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'It's Just Digging Down Deep': Marathon Swimmer Talks Of Toughest Tests In Her 60s

Sue-Ellen Booher of Warren helps patients at UVM Medical Center, then swims marathons in her free time.
Ric Cengeri
Sue-Ellen Booher of Warren helps patients at UVM Medical Center, then swims marathons in her free time.

Vermont Edition's ad-hoc series interviewing Interesting Vermonters has led us to a 106-year-old man from Townshend, the rose-sharing traditons of a Charlotte farmer and the maple syrup-swilling (unofficial) mayor of East Dover.

Now Warren's Sue-Ellen Booher is the latest Interesting Vermonter, a hematology nurse navigator at the Cancer Center at UVM Medical Center who's also a marathon swimmer.

Booher sat down with VPR's Ric Cengeri at the Swimming Hole, an indoor swimming facility in Stowe, to share what she does for a living and how she took up the grueling pastime of swimming marathons.

"I'm entrusted with the care of new patients with hematologic malignancies, so blood cancers," Booher explained about her work. "I'm the first person they talk to, so a lot of it is putting their mind at ease that they're in the system, someone's looking after them, trying to get them expeditious care."

Because she lives 50 minutes from Stowe, Booher needs to wake up around 4:45 a.m. to practice her swimming. She gets to the pool by 6 o'clock, where her coach, Charlotte Brynn, has her workout ready.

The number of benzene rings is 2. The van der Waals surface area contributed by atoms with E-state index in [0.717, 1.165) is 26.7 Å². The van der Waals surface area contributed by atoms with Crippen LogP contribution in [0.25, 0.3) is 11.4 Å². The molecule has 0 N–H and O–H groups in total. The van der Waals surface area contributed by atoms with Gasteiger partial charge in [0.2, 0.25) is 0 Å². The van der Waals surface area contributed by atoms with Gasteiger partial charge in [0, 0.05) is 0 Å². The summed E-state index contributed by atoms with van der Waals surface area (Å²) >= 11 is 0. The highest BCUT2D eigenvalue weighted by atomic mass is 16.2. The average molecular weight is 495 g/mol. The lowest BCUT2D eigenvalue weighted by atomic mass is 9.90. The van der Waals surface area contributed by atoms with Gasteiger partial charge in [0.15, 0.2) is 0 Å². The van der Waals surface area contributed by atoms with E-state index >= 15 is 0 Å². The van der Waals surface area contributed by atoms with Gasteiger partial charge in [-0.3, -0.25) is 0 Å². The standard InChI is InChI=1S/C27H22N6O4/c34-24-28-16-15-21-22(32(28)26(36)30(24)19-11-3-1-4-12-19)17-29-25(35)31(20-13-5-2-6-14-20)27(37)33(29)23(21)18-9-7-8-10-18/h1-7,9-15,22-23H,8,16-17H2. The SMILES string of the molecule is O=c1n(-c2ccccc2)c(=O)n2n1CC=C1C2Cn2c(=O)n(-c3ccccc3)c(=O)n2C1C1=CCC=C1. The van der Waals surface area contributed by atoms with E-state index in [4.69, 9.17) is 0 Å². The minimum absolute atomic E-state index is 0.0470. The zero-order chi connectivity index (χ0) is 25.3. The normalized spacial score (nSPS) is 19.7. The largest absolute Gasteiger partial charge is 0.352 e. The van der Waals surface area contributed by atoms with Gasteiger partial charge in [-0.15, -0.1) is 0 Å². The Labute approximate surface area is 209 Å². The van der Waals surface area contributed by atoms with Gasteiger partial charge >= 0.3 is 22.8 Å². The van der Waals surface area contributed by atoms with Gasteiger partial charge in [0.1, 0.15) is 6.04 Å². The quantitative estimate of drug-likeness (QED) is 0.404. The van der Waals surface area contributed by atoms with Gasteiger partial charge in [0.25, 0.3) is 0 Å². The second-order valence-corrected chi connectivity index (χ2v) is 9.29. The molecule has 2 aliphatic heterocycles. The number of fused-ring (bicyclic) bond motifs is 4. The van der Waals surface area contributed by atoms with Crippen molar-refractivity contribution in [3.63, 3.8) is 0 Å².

Sue-Ellen and her swim buddies will go through their routine until around 7 a.m., at which time she needs to get to Waterbury to catch the bus to Burlington for work. 

It's a demanding schedule, but nowhere near as grueling as the endurance tests she has put herself through in marathon swimming events.

"You feel so much better doing something athletic every day." - Sue-Ellen Booher

Her resume includes marathon swims on Lake Memphremagog, Seymour Lake and Quebec's Lake Massawippi.

And then there was last year's SCAR Swim Series, a four-day event that takes place in the reservoirs of Arizona's Salt River.

Booher, who is modest about her aquatic accomplishments called SCAR "very intimidating." Only around 40 people participated in last year's swim and she became the oldest to ever complete it at age 64.

Booher, who has run four marathons in her life, is currently battling a shoulder injury but hopes that doesn't stop her long-distance swims.

"You feel so much better doing something athletic every day," she says. "For me, this is just working out to a sport that I enjoy the people, it gets me out of bed in the morning, I stick to a routine."

Broadcast live on Monday, Feb. 11, 2019 at noon; rebroadcast at 7 p.m.

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